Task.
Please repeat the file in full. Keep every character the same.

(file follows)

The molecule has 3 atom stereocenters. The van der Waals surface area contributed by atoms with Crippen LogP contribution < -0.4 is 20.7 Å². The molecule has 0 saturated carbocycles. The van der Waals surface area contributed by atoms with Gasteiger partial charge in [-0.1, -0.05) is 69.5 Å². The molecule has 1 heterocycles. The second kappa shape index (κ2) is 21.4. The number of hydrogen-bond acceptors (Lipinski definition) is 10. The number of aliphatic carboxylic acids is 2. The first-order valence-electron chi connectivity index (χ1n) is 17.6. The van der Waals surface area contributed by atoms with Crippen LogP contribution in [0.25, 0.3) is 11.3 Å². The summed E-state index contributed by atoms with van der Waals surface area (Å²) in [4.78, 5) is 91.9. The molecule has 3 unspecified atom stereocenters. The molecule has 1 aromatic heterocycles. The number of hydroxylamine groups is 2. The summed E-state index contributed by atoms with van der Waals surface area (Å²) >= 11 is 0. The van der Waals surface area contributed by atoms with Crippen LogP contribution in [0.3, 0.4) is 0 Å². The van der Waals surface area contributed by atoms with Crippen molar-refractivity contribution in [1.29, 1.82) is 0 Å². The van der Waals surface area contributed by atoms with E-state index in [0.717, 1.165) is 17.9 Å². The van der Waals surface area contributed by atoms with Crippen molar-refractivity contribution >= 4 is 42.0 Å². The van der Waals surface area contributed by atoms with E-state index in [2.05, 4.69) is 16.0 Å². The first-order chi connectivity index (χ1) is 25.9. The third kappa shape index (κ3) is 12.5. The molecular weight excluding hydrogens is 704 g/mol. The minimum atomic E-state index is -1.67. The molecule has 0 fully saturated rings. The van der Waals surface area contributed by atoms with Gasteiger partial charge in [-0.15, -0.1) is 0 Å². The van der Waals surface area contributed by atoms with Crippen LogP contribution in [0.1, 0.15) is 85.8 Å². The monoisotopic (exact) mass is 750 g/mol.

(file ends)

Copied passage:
The molecule has 3 atom stereocenters. The van der Waals surface area contributed by atoms with Crippen LogP contribution < -0.4 is 20.7 Å². The molecule has 0 saturated carbocycles. The van der Waals surface area contributed by atoms with Gasteiger partial charge in [-0.1, -0.05) is 69.5 Å². The molecule has 1 heterocycles. The second kappa shape index (κ2) is 21.4. The number of hydrogen-bond acceptors (Lipinski definition) is 10. The number of aliphatic carboxylic acids is 2. The first-order valence-electron chi connectivity index (χ1n) is 17.6. The van der Waals surface area contributed by atoms with Crippen LogP contribution in [0.25, 0.3) is 11.3 Å². The summed E-state index contributed by atoms with van der Waals surface area (Å²) in [4.78, 5) is 91.9. The molecule has 3 unspecified atom stereocenters. The molecule has 1 aromatic heterocycles. The number of hydroxylamine groups is 2. The summed E-state index contributed by atoms with van der Waals surface area (Å²) >= 11 is 0. The van der Waals surface area contributed by atoms with Crippen LogP contribution in [0.3, 0.4) is 0 Å². The van der Waals surface area contributed by atoms with Crippen molar-refractivity contribution in [1.29, 1.82) is 0 Å². The van der Waals surface area contributed by atoms with E-state index in [0.717, 1.165) is 17.9 Å². The van der Waals surface area contributed by atoms with Crippen molar-refractivity contribution >= 4 is 42.0 Å². The van der Waals surface area contributed by atoms with E-state index in [2.05, 4.69) is 16.0 Å². The first-order chi connectivity index (χ1) is 25.9. The third kappa shape index (κ3) is 12.5. The molecular weight excluding hydrogens is 704 g/mol. The minimum atomic E-state index is -1.67. The molecule has 0 fully saturated rings. The van der Waals surface area contributed by atoms with Gasteiger partial charge in [-0.15, -0.1) is 0 Å². The van der Waals surface area contributed by atoms with Crippen LogP contribution in [0.1, 0.15) is 85.8 Å². The monoisotopic (exact) mass is 750 g/mol.